What is a Prix Caprilli?

A Prix Caprilli is a dressage test with jumps in it! And I wish that more shows offered it. I realized that many show managers do not know what it is so they can not add it to a class list. And while I have never done a prix caprilli myself, they look like a blast so I am trying to get the word out about them!

A Prix Caprilli is a dressage test with jumps in it. The number of jumps and their heights vary with level. Just like normal dressage tests the lower the level the less you are asked to do. I even saw some that were walk/trot only with 2 little cross-rails set on the diagonals. I also watched videos of some with 6 jumps at varying locations in the ring that included counter-canter.

So what is the difference between a prix caprilli and a jumping course? The horses way of going. In jumpers there is no empahsis on the horse and rider’s form, it is all about getting over the jumps. A prix caprilli on the other hand is judged like a dressage test with emphasis on the horses way of going, the rider, and the horses gaits. What they are looking for is the smoothness and rhythm of a dressage test, just with jumps in the middle. Try as I might there are no good videos that I could find on Prix Caprilli’s. They all looked more like someone in white jumping then a dressage rider who just happened to have a few well placed jumps in the ring.

I think that having a Prix Caprilli at a show might be a great way to show hunter riders how much fun dressage is. In hunters, as in a prix caprilli, you are judges on how quietly and rhythmically your horse goes around the ring, but unlike in hunters a rider will get a score out of 100% and get feedback on each individual movement! Now, looking at the judges test sheets they do make a note of saying that the jump itself is not to be judged on roundness, but that they are looking to see if the horse is round on the aids right before and right after the jump. I know a lot of people and horses who rush to or/and jumps so a prix caprilli might be a great way for them to focus on correcting that issue.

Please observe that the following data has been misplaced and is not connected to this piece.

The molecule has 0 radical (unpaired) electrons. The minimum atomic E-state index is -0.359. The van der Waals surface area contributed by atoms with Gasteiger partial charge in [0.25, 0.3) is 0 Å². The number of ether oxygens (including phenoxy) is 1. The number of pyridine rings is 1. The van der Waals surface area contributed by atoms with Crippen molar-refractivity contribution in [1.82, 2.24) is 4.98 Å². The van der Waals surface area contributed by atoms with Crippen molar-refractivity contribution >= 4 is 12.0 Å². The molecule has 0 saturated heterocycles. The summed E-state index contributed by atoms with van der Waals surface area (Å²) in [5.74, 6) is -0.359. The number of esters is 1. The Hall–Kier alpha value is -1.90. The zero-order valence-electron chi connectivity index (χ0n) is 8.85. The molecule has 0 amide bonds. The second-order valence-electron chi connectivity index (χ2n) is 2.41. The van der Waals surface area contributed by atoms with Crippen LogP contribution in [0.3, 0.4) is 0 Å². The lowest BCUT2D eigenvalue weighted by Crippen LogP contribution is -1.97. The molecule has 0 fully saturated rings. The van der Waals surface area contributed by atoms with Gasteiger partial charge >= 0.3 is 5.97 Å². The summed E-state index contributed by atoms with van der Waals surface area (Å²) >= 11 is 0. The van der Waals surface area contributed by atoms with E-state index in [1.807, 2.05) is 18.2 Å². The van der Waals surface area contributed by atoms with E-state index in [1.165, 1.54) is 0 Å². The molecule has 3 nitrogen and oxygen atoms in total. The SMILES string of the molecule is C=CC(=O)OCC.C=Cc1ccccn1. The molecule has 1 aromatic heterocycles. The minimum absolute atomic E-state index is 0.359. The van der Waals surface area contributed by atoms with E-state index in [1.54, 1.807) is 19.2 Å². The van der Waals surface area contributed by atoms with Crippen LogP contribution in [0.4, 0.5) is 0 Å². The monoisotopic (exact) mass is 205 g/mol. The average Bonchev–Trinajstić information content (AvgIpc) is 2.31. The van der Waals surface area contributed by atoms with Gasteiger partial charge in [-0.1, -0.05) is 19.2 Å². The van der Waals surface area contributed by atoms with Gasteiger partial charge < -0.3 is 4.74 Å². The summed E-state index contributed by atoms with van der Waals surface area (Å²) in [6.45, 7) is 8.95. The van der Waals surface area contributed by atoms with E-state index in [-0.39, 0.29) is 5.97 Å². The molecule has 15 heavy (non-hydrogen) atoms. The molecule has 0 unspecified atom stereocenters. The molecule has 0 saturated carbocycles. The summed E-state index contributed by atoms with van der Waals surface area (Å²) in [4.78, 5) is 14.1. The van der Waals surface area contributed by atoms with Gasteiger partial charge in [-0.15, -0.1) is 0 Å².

One of my big questions is what happens if a horse refuses? In dressage, if a movement is not shown a judge will most likely not give you a score (I have gotten a 2 once because the judge took pity, but a 0 is standard practice). In a prix caprilli refusals well be penalized as an error of course, which means you get a re-do, but will loose 2 points from your total score at the end. The emphasis is not the jumping style of the horse, it is on the horse’s relaxation, obedience and evenness of pace.

It is a dressage test that happens to have jumps in the way and the jumps should not disrupt the standard performance expected in a dressage test. And here is a fun prix caprilli fact, 2008 US Olympic team member (and my personal dressage idol) Courtney King-Dye once rode a prix caprilli demo at Lendon’s youth dressage festival.

What do you think? Do you think it looks like fun? If so start asking your local show managers to add prix caprilli classes! Below is one of the many prix caprilli tests that I found online, just to give you all an example. And for my non-dressage people the numbers tell the judge and rider the movement, and the letters are to show them where the movement should be executed in the arena.

Enter working trot.
Halt. Salute. Proceed working trot.
Track right.
Change rein over Fence #1. Return to working trot after jump.
20m. circle left.
Before F
Turn on line to Jump #2. Return to working trot after jump and proceed toward M.
Medium walk.
Free walk. (x2)
Medium walk.
Working trot.
Bet. A & K
Working canter right lead.
Change rein over Jump #1, land in working canter.
Working trot.
Bet C & H
Working canter left lead.
Large 1/2 circle left over Jump #2. After jump, proceed straight ahead.
Opposite M
Working trot.
Circle 20m. letting the horse gradually chew the reins out of the hands at working trot, rising. Before C gradually take up the reins.
Straight ahead.
Change rein over Jump #3. Return to working trot before F.